The Institute of Medicine, a branch of the National Academy of Sciences, urged yesterday that practically all foods sold -- including fresh fruits and vegetables, seafood, meats, poultry and even meals in restaurants -- be required to display a label disclosing nutrition information.

Only foods served in institutional settings, such as hospitals or schools, foods of minor nutritional significance such as tea and spices and foods sold in small packages should be exempt from the labeling requirement, the panel concluded.

The Institute of Medicine (IOM) panel also recommended a new format for the label, dropping the old emphasis on vitamins and adding details on types of fat and amounts of cholesterol, fiber and sodium.

The sweeping recommendations are part of a 355-page report commissioned by the Public Health Service and the U.S. Department of Agriculture and prepared by IOM. The panel's conclusions are expected to have considerable impact on the formulation of the Food and Drug Administration's final labeling regulations, according to an FDA spokesman.

In July, FDA proposed that packages of all foods it regulates list nutrition information. Under the current voluntary system, only about half of packaged foods give nutrition information.

By including restaurants, the panel's recommendations exceed FDA's labeling proposals as well as a bill passed recently by the House. Nutrition labeling for meat and poultry, which is regulated by the U.S. Department of Agriculture, is not addressed by either the FDA proposal or the House bill.

"Given the persuasive evidence that better nutritional understanding can help many more Americans choose healthier diets, we urge FDA and USDA to mandate uniform, easy-to-read labels on packages or at the point of purchase for most foods sold in the U.S. marketplace," said Richard A. Merrill, professor of law at the University of Virginia and chairman of the 14-member committee.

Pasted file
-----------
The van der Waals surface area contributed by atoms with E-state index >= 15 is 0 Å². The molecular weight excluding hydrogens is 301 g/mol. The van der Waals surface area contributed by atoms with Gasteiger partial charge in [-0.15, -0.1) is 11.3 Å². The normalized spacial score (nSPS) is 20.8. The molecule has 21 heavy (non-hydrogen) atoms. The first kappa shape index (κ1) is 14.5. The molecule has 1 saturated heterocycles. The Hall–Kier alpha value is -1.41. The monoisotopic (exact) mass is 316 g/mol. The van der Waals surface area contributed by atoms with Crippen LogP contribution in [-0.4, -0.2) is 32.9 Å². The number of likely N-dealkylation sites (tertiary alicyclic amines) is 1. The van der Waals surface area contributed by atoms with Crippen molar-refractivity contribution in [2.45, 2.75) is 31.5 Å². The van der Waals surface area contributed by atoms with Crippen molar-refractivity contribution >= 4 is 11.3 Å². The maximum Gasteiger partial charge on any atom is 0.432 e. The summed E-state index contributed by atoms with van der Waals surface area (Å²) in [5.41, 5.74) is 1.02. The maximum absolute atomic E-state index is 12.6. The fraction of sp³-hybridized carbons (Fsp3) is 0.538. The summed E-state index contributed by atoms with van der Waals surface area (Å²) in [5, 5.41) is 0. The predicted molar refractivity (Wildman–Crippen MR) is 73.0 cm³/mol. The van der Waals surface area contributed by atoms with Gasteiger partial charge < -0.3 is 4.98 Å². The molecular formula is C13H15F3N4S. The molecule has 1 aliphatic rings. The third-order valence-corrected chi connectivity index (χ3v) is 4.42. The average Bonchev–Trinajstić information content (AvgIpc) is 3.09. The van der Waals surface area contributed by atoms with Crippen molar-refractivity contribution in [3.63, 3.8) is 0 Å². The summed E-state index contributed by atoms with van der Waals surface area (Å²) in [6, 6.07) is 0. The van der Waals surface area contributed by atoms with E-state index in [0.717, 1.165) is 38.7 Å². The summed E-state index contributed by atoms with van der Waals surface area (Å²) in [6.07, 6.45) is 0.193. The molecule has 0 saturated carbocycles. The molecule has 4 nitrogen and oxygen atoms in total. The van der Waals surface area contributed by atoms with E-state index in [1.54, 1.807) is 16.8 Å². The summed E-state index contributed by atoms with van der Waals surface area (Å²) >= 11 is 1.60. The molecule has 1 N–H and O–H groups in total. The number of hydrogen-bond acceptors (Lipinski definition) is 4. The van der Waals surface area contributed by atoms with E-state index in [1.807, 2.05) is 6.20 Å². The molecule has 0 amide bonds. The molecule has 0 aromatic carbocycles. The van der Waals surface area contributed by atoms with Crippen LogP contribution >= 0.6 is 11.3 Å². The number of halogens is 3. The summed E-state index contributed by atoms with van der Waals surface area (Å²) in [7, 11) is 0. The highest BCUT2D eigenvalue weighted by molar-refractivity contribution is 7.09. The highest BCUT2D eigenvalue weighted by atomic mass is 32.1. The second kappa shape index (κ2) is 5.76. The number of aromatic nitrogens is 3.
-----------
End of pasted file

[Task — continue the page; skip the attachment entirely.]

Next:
Sharply criticizing the panel's recommendations, Michael Hurst, president of the National Restaurant Association, called them "impractical and ineffective," and said they would increase the price of restaurant food for consumers.

Restaurant food was included because of the large proportion of meals eaten away from home -- one out of five, the panel said.

The American Meat Institute, a trade association which represents the beef and pork packing and processing industry, supported the recommendations. William Roenigk, director of economic research at the National Broiler Council, said it was "premature" to require nutrition labels on poultry.

The Department of Agriculture, which has been reluctant to require nutrition information on meat and poultry, said it would review the panel's recommendations.

The IOM panel suggests that nutrition information on meat and produce items need not be attached to the product but only displayed on posters in supermarkets.

In many aspects, the IOM study is consistent with the FDA's proposed regulations as well as congressional legislation. All of those bodies call for the labeling of fresh produce and seafood, expansion of the nutrient categories to be listed, mandated serving sizes, definition of terms such as "lite" and "natural" and no mandatory disclosure of micronutrients such as most vitamins and minerals.

In addition, the IOM panel has recommended that words used to describe amounts of nutritional attributes such as fat or fiber content, be limited to four simple terms: very high, high, low and very low. It has also suggested including on the label only two nutrients from the list of U.S. Recommended Daily Allowances: calcium and iron. Instead of expressing them as a percentage of the U.S. RDA as is currently required, "very good source of," "source of" and "contains" would be used.